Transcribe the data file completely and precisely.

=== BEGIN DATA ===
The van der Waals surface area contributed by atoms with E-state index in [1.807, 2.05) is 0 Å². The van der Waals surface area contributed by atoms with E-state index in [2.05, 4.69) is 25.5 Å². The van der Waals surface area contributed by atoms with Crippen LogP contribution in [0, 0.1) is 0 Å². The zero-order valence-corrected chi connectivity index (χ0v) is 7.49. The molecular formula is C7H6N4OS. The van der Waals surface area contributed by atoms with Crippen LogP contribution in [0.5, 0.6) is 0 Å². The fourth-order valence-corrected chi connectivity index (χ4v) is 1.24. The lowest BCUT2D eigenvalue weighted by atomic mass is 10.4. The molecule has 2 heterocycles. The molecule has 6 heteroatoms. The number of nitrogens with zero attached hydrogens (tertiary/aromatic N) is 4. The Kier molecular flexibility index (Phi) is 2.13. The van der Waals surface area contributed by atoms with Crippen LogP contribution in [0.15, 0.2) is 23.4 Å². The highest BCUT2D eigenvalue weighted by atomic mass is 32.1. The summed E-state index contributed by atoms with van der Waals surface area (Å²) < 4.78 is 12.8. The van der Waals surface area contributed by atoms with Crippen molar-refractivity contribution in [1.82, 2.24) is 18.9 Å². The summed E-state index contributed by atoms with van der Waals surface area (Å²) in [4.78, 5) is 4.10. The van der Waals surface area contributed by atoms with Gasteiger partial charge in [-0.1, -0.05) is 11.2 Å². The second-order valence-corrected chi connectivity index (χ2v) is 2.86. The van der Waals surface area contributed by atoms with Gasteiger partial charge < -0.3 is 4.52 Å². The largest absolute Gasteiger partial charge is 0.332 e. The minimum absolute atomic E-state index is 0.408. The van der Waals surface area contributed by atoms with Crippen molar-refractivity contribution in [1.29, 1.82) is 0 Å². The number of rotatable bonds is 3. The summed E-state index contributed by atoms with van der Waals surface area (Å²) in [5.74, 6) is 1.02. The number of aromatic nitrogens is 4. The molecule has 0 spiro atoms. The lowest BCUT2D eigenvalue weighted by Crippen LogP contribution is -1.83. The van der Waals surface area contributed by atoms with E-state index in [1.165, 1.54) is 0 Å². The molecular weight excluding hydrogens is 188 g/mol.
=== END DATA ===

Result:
The van der Waals surface area contributed by atoms with E-state index in [1.807, 2.05) is 0 Å². The van der Waals surface area contributed by atoms with E-state index in [2.05, 4.69) is 25.5 Å². The van der Waals surface area contributed by atoms with Crippen LogP contribution in [0, 0.1) is 0 Å². The zero-order valence-corrected chi connectivity index (χ0v) is 7.49. The molecular formula is C7H6N4OS. The van der Waals surface area contributed by atoms with Crippen LogP contribution in [0.5, 0.6) is 0 Å². The fourth-order valence-corrected chi connectivity index (χ4v) is 1.24. The lowest BCUT2D eigenvalue weighted by atomic mass is 10.4. The molecule has 2 heterocycles. The molecule has 6 heteroatoms. The number of nitrogens with zero attached hydrogens (tertiary/aromatic N) is 4. The Kier molecular flexibility index (Phi) is 2.13. The van der Waals surface area contributed by atoms with Crippen LogP contribution in [0.15, 0.2) is 23.4 Å². The highest BCUT2D eigenvalue weighted by atomic mass is 32.1. The summed E-state index contributed by atoms with van der Waals surface area (Å²) < 4.78 is 12.8. The van der Waals surface area contributed by atoms with Crippen molar-refractivity contribution in [1.82, 2.24) is 18.9 Å². The summed E-state index contributed by atoms with van der Waals surface area (Å²) in [4.78, 5) is 4.10. The van der Waals surface area contributed by atoms with Gasteiger partial charge in [-0.1, -0.05) is 11.2 Å². The second-order valence-corrected chi connectivity index (χ2v) is 2.86. The van der Waals surface area contributed by atoms with Gasteiger partial charge < -0.3 is 4.52 Å². The largest absolute Gasteiger partial charge is 0.332 e. The minimum absolute atomic E-state index is 0.408. The van der Waals surface area contributed by atoms with Crippen molar-refractivity contribution in [1.29, 1.82) is 0 Å². The number of rotatable bonds is 3. The summed E-state index contributed by atoms with van der Waals surface area (Å²) in [5.74, 6) is 1.02. The number of aromatic nitrogens is 4. The molecule has 0 spiro atoms. The lowest BCUT2D eigenvalue weighted by Crippen LogP contribution is -1.83. The van der Waals surface area contributed by atoms with E-state index in [1.165, 1.54) is 0 Å². The molecular weight excluding hydrogens is 188 g/mol.